Do You Really Need A Degree? Education VS Experience

Do you really need a degree

Most resumes and employers place a heavier focus on experience over education on a job application. Unfortunately for studying students, it is difficult to gain the required experience while studying full time at university for 3 to 4 years. Hence the question stands, do you really need a degree in today’s professional world?

Recently many leading companies have changed their mindset about requiring degrees, including Google, Netflix, Tesla, Penguin Random House, Hilton, and Apple. As Elon Musk said, “the main value of college is to be found in proving discipline.”

One of the key criticisms of degrees is that they fail to equip students with the real-world skills they need to succeed in a job — while straddling them with huge amounts of debt.

Abbi Kavanah from Linkedin joined in on a conversation on the topic explaining her experiences on the matter and the challenges she’s facing in the hunt for a job.

“How are students who have just spent 3 years doing a university degree supposed to suddenly have 5 years experience. ‘I have a degree’ doesn’t matter to employers, they’d rather you say ‘I have experience’.”

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However, degree proponents claim the invaluable connections built-in university that will open doors and provide opportunities as you enter the workforce. Additionally, specified skills and collaborative environments learnt and practised at university will form the foundations of most industries.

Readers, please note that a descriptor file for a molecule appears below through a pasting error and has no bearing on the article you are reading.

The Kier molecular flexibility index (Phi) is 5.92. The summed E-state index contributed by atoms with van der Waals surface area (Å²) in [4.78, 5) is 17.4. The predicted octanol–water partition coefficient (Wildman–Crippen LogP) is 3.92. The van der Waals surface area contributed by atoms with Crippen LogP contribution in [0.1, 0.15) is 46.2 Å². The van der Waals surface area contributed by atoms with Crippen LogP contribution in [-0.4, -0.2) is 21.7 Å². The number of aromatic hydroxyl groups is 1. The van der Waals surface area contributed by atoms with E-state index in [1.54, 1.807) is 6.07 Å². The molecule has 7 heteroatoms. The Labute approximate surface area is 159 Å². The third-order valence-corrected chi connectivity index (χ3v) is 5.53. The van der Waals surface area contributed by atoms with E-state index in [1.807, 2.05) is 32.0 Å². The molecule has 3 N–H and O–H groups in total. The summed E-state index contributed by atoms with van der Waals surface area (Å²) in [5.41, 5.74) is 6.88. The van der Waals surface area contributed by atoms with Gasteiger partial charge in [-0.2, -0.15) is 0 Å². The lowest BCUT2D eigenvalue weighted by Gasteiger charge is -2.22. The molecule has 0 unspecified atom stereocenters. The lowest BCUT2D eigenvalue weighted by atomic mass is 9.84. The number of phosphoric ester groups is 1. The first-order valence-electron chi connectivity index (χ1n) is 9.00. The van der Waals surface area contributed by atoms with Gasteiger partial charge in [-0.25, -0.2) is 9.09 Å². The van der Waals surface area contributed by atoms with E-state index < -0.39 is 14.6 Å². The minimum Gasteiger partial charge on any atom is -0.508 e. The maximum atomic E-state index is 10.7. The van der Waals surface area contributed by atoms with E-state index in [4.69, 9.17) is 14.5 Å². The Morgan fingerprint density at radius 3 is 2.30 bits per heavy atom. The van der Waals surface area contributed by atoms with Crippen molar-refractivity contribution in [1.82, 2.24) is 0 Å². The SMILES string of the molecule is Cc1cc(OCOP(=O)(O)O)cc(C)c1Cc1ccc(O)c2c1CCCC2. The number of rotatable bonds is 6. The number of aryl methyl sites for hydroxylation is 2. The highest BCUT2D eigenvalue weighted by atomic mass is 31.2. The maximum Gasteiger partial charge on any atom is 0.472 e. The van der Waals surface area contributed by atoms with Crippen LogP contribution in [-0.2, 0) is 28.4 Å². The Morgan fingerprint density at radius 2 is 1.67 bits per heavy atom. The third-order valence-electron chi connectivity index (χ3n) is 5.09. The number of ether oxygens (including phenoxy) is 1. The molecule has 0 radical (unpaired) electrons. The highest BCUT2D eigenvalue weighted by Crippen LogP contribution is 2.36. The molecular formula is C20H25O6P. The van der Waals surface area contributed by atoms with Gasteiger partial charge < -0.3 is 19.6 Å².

For example; to some employers, completing a degree shows an individual’s commitment and ability to dedicate themself to complete a tedious task. These life skills are valuable to an employer, even if the degree specialisation does not align with the job title.

Jane Hahn, manager of graduate talent development at Deakin University said, “learning in a university setting is more about developing as a truly independent, adult learner who can engage with new content or ideas and apply them in multiple contexts.’ 

Some of the highest paying roles in our economy; doctor, lawyer, vet, engineer or finance accountant are unachievable without a degree. Additionally, having completed a tertiary degree can make you more employable against competitors.

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In Australia, university debts are paid off against your income over several years. Educational attainment and income are closely correlated, with higher degrees typically leading to higher salaries.

Although it is more expensive to get a degree than to get work experience, there is a ‘ceiling’ that you can pass through if you have a degree, which you can’t pass through if you don’t.

There are trade-offs, of course. University is expensive, and the more years you spend getting degrees, the fewer years you’ll be out in the workforce, earning money. However, as your career progresses your education and studying practices will form the basis of prospects and opportunities. 

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